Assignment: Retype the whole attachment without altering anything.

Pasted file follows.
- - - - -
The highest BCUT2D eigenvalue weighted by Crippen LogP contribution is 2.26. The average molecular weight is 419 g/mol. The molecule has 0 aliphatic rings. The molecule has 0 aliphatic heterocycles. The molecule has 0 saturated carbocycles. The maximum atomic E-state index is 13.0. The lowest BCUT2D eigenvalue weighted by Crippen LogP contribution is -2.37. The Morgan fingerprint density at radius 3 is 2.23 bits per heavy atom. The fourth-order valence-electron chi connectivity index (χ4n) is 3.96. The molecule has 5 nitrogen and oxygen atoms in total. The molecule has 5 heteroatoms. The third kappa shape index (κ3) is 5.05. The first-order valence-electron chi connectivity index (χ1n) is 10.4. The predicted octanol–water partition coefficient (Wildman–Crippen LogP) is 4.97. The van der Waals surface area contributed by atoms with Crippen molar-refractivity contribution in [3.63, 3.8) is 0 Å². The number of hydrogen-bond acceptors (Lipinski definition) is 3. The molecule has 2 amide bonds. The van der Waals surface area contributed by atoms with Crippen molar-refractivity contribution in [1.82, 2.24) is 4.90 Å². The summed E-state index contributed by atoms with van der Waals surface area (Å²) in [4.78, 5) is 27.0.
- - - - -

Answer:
The highest BCUT2D eigenvalue weighted by Crippen LogP contribution is 2.26. The average molecular weight is 419 g/mol. The molecule has 0 aliphatic rings. The molecule has 0 aliphatic heterocycles. The molecule has 0 saturated carbocycles. The maximum atomic E-state index is 13.0. The lowest BCUT2D eigenvalue weighted by Crippen LogP contribution is -2.37. The Morgan fingerprint density at radius 3 is 2.23 bits per heavy atom. The fourth-order valence-electron chi connectivity index (χ4n) is 3.96. The molecule has 5 nitrogen and oxygen atoms in total. The molecule has 5 heteroatoms. The third kappa shape index (κ3) is 5.05. The first-order valence-electron chi connectivity index (χ1n) is 10.4. The predicted octanol–water partition coefficient (Wildman–Crippen LogP) is 4.97. The van der Waals surface area contributed by atoms with Crippen molar-refractivity contribution in [3.63, 3.8) is 0 Å². The number of hydrogen-bond acceptors (Lipinski definition) is 3. The molecule has 2 amide bonds. The van der Waals surface area contributed by atoms with Crippen molar-refractivity contribution in [1.82, 2.24) is 4.90 Å². The summed E-state index contributed by atoms with van der Waals surface area (Å²) in [4.78, 5) is 27.0.